Driving away the darkness of winter is a common festival at this time of year. Diwali is one. In England, November the 5th is Bonfire Night. Growing up in Yorkshire in the Sixties, we always had a bonfire. It involved us kids finding pieces of wood wherever we could – for me, that usually meant floorboards from abandoned houses, old pianos and planks from disused (or at least unguarded) garden sheds – and piling them up in a roughly conical shape about 12 feet high, usually in a garden, but on abandoned land if a big party was planned. Then our gang would post pickets, because, of course, it may be a bonfire to us, but to everyone else it was a source of pieces of wood for their own bonfire. Where I grew up, stealing wood was called scrumping. Scrumping normally refers to stealing apples from someone else's orchard, another favored autumnal activity.
Having built a bonfire, we would then make a guy by stuffing a pair of trousers and a shirt, adding a pillow head and a scary mask for a face. We would take the guy around on a pram and use it to demand money with menaces from passers-by. The money went to buying fireworks. The guy would end up on the bonfire, burned with the wood.
The local custom was to bake parkin and make bonfire toffee. We'd also roast potatoes in the fire, but I don't know if that was a tradition, or if it was just an excuse to eat roast potatoes.
My parents, who were neither hippies nor Wicca, explained to me that the bonfire tradition was a carryover from Samhain bonfires, traditionally held on October 31st. Despite having had little justification for existing under Christianity, the urge to light fires had not gone away, and people had seized on the plot to blow up parliament as a good excuse. The tradition of burning unwanted things from last year – or evil spirits, or both - in the bonfire continued, but they were given the name 'guy'. Not being either hippies or Wicca, my parents didn't say Samhain. They said "Halloween bonfires". They may have mentioned Celts. I forget. The sixties were a long time ago.
Recently I've been told that I've been participating in a murderous anti-Catholic frenzy, a tradition 402 years old, based on my country's bloodthirsty reaction to Guy Fawkes, a terrorist - or freedom fighter - who tried to do away with the entire bigoted government of England in one big gunpowder-filled bang.
Now, to be fair to this viewpoint, we did call the manikin we burned the "guy". We did know the first two lines of the rhyme "Remember, remember, the 5th of November, gunpowder, treason and plot". But no-one I knew could have reliably told you which denomination of Christianity Guy Fawkes had professed, or indeed could have given two shits about him and his plot, except that most of us wished he'd succeeded (on general blowing-stuff-up principles) or wished he'd come back and try again (during the Thatcher years).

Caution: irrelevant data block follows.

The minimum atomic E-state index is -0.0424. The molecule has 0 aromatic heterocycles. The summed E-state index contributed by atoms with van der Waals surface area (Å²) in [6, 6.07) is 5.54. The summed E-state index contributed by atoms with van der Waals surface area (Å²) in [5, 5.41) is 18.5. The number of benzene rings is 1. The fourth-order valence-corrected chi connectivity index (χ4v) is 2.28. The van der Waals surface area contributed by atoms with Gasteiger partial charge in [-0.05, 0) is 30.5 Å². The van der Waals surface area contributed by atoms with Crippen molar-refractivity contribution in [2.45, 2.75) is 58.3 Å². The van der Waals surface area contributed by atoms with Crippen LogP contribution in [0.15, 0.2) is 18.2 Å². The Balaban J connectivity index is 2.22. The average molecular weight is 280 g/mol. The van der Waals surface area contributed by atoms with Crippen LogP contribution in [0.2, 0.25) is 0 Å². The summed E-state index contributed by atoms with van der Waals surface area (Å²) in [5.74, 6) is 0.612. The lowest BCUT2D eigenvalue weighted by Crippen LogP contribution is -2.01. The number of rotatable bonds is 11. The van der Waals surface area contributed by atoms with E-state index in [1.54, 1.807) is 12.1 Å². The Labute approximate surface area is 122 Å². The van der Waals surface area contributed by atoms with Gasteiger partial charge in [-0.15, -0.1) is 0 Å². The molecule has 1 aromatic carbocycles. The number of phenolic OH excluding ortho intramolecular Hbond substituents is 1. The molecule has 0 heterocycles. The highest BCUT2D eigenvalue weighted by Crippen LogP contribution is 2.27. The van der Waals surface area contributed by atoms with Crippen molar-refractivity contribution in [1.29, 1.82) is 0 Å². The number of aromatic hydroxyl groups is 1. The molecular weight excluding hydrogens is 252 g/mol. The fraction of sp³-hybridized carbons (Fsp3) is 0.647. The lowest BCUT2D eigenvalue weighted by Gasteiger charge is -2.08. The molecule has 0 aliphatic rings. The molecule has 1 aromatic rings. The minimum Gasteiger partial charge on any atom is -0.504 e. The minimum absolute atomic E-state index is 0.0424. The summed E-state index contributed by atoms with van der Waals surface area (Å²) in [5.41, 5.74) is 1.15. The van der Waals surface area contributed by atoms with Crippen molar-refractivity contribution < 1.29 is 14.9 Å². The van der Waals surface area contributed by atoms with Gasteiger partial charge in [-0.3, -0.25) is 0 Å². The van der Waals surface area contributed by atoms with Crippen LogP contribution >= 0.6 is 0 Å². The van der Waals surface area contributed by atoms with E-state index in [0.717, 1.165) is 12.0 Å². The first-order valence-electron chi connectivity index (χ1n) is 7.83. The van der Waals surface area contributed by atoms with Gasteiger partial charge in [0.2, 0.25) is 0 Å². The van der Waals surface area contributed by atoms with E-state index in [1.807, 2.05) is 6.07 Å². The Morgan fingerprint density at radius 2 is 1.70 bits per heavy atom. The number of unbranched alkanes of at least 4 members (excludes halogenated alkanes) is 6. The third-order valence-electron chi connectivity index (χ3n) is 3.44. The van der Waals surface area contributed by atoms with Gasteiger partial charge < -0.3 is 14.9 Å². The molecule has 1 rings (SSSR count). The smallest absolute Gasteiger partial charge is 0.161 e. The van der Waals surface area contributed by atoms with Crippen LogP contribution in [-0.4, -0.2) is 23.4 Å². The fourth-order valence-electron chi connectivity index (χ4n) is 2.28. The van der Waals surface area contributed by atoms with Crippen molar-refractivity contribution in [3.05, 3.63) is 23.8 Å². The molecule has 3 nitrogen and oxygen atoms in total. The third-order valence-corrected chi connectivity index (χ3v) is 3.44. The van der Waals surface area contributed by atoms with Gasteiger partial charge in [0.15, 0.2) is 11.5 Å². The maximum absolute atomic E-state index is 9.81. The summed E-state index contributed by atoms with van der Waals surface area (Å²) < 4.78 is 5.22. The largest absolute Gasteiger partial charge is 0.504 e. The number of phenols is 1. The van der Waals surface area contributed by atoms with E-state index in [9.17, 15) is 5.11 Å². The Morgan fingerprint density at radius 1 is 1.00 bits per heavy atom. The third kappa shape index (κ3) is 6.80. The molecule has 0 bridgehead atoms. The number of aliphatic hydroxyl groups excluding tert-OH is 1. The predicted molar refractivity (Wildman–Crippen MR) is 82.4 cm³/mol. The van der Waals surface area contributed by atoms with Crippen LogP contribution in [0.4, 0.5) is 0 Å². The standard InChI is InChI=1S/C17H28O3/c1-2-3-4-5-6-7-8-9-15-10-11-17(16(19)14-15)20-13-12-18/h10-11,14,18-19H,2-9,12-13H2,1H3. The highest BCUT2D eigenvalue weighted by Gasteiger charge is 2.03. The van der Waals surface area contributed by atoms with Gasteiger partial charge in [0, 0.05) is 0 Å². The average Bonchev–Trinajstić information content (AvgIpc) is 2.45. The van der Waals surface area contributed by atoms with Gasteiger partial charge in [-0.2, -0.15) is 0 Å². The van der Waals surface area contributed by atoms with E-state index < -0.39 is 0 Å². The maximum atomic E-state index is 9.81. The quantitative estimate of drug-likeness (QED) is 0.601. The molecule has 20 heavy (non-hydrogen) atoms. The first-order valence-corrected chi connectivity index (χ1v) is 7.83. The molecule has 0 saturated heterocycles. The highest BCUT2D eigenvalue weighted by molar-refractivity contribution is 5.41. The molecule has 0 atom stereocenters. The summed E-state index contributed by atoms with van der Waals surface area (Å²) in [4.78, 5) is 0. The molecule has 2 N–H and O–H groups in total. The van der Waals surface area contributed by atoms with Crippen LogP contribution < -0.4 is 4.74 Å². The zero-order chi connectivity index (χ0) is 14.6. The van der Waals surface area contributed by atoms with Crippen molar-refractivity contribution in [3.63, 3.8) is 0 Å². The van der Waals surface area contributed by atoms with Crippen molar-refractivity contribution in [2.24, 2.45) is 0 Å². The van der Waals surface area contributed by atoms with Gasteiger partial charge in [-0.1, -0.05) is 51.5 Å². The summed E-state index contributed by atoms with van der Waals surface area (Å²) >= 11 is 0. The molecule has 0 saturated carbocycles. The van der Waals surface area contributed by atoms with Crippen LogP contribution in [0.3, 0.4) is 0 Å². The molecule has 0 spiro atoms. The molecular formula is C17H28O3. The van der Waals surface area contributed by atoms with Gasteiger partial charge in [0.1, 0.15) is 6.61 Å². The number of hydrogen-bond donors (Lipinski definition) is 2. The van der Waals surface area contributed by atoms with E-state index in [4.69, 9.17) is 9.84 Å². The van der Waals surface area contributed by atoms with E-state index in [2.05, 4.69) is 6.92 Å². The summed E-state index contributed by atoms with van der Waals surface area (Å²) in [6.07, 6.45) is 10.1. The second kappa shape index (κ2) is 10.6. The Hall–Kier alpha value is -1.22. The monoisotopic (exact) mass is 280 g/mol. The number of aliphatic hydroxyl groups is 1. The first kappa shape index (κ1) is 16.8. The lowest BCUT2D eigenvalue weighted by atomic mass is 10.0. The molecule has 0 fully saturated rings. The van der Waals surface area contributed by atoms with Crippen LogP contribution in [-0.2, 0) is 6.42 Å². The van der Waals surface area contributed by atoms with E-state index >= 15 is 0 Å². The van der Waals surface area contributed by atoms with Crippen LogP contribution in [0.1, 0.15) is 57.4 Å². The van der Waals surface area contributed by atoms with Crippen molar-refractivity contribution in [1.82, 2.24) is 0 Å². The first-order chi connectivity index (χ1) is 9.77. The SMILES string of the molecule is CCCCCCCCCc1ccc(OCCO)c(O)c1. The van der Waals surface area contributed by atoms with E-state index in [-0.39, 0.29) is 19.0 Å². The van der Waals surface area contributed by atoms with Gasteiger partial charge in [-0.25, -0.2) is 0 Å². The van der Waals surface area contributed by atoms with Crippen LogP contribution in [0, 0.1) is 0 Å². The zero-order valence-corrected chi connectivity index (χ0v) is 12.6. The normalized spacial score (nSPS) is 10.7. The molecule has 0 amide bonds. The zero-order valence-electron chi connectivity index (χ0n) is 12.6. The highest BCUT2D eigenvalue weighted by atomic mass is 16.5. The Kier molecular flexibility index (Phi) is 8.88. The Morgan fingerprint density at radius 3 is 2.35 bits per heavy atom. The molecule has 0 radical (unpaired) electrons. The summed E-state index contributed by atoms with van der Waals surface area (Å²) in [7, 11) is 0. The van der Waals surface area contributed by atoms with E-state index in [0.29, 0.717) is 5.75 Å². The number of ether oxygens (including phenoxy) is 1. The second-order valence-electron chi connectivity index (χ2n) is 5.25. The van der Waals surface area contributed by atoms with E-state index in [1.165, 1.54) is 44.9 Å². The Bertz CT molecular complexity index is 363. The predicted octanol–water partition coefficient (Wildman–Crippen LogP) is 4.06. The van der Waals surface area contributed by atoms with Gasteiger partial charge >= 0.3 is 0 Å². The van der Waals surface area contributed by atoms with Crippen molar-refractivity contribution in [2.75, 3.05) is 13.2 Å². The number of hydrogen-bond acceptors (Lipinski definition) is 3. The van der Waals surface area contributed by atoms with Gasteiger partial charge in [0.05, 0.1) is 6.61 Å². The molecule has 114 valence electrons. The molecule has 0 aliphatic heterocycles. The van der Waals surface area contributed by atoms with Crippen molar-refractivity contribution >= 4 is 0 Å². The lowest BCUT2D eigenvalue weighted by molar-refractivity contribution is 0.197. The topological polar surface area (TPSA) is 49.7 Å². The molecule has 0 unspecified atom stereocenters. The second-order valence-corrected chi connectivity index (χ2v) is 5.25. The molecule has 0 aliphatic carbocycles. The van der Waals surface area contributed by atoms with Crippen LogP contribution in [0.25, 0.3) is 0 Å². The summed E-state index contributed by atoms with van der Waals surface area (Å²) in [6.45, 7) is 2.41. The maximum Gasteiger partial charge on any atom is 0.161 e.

Far from advocating Catholic-hanging, the song most of us sang at bonfires went like this:
Build a bonfire
Build a bonfire
Put the teachers on the top
Put the dinner ladies round the bottom
And burn the stinking lot
However, I feel retroactively guilty. I apologize for the offence I caused by wanting to build fires in Autumn when I was like, nine, and I will take care to admonish my younger self if I see her. I hope the fact that I'd never heard a single anti-Catholic sentiment expressed at a bonfire in twelve years of going to them is some comfort to you.
I have never seen articles vilifying bonfire night like the ones I saw this year. Last year's were milder, and going back more than a handful of years, I don't think I even saw it mentioned at all. I did poll all the English people I came across since I heard about this, though, and the results were mixed.
Anti-Catholic celebration: 50% (N=1)
Never heard of any Catholic connection with bonfire night: 50% (N=1)
There aren't many English people around here to ask . . .
In case you're wondering, I did also break down those results by religion of respondent.
Anti-Catholic celebration: 100% of Catholic respondents (N=1)
Never heard of any Catholic connection with bonfire night: 100% of Protestant respondents (N=1)
Now, why has the Oughties seen such a revival of the idea that bonfire night is about hatin' on Catholics? I think the second comment in the Making Light thread, followed by the amusingly irony-impaired third comment, tells us all we need to know. They concern the "heady days of religious bigotry. . . when every single crime ever committed by a Catholic was . . . cause to condemn the religion as a threat."
I believe there is tremendous pressure to use bonfire night as a Lesson For Us All in the futility and medievalness of religious intolerance, despite the fact that the shoe hardly fits. When you need a lesson in a hurry, anything will do.
Sod that. Bonfire Night is about eating Bonfire Toffee, burning off the old year, and watching the sparks fly into the deepening, darkening Autumn night.